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Nearly one million global colorectal cancer deaths in 2020, estimates show

Nearly one million global colorectal cancer deaths in 2020, estimates show

There were almost two million cases of colorectal cancer (CRC) and nearly one million deaths worldwide in 2020, research estimates, with Europe having the highest incidence and mortality rates.

Using data on CRC cases and deaths from the GLOBOCAN database for 2020, researchers from the International Agency for Research on Cancer found incidence rates were highest in Australia/New Zealand and European regions (40.6 per 100,000 males).

The lowest incidence rates were seen in several African regions and Southern Asia (4.4 per 100,000 females), they wrote in Gut.

There was a similar trend for mortality, with the highest observed in Eastern Europe (20.2 per 100,000 males) and the lowest in Southern Asia (2.5 per 100,000 females).

Using estimates of how global populations are predicted to change and assuming incidence rates remained stable, the researchers predicted the global burden of CRC would increase to 3.2 million new cases by 2040, from 1.9 million cases in 2020.

They noted that 81% these new cases would be in high or very high-income countries.

‘A close to 3% decline in incidence rates per annum would be needed to keep the future number of cases to present (2020) levels,’ the study authors wrote.

‘Overall, a 73.4% increase in deaths is projected, increasing from 0.9 million deaths in 2020 to over 1.6 million deaths by 2040.’

Previous studies had shown that trends in CRC incidence rates had decreased in older adults in recent years in, largely due to screening and detection and removal of precancerous lesions in high-income countries.

‘In contrast, rising incidence rates have been observed in younger adults (<50 years) and in transitioning countries (across all ages), indicating that changes in risk factor exposures in early life may play a role,’ the researchers wrote.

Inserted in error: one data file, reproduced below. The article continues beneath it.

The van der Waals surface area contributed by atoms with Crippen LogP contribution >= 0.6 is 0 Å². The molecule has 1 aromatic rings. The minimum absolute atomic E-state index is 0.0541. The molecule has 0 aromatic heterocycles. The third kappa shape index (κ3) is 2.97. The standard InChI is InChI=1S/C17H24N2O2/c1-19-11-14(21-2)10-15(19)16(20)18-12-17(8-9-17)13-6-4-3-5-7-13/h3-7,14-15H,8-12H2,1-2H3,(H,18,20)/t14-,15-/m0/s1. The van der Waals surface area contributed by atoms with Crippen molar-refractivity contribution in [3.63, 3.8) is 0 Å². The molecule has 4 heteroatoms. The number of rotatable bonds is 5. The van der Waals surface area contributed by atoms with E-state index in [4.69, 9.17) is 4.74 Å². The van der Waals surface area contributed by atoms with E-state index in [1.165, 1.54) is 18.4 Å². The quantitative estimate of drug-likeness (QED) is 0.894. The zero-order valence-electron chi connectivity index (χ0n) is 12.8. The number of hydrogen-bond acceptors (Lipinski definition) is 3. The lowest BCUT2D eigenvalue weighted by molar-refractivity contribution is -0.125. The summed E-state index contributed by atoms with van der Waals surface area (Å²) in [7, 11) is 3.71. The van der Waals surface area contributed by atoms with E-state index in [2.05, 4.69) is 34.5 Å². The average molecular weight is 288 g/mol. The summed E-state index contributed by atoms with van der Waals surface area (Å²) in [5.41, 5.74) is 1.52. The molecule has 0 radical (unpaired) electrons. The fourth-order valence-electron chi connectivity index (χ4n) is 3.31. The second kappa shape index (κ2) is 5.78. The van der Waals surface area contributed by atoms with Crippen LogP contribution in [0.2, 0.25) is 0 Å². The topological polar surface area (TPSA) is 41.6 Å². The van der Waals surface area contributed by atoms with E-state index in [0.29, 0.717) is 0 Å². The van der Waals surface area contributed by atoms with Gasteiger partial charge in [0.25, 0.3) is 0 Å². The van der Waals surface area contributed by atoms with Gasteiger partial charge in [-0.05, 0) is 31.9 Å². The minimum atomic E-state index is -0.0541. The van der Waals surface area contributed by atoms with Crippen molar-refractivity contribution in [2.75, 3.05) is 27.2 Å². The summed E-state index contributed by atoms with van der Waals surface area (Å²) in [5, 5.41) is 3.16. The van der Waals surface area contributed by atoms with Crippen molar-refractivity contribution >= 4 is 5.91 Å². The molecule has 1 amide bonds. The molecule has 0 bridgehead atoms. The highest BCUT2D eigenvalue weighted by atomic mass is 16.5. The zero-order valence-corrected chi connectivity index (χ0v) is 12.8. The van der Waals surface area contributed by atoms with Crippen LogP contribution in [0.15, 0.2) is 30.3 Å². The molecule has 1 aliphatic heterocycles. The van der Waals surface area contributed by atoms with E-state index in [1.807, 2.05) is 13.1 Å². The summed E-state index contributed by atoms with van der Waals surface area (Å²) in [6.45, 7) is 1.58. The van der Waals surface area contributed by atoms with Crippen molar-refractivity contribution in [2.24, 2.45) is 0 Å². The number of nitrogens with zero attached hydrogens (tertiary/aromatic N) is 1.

This birth cohort effect, seen in people born in and after the 1960s, could be linked to changes in obesity rates and increases in the consumption of red and processed meats, sugary drinks, and alcohol, but more research on potential drivers was needed.

Men also seemed to be at greater risk of CRC than women across the regions, the researchers noted, suggesting differences in risk factor exposure or sex hormones could be at play.

‘In summary, CRC is largely preventable through changes in lifestyle factors, and the detection of precancerous lesions detected via screening and symptoms awareness,” the study authors concluded.

‘With major differences observed in CRC rates between and within world regions, and increasing rates in transitioning countries and in younger adults, there is a pressing need to better understand and act on findings that could reduce the predicted increased in the future CRC incidence and mortality burden.’

The study follows US research suggesting obese mothers-to-be could be increasing their offspring’s risk of developing CRC.

The findings suggested the well-established relationship between obesity and CRC may have origins before birth and could be contributing to the increasing incidence of CRC in younger adults, the US researchers warned.

This comes after preventable risk factors such as smoking, alcohol and a high BMI are responsible for almost half of cancer deaths worldwide, according to research last month.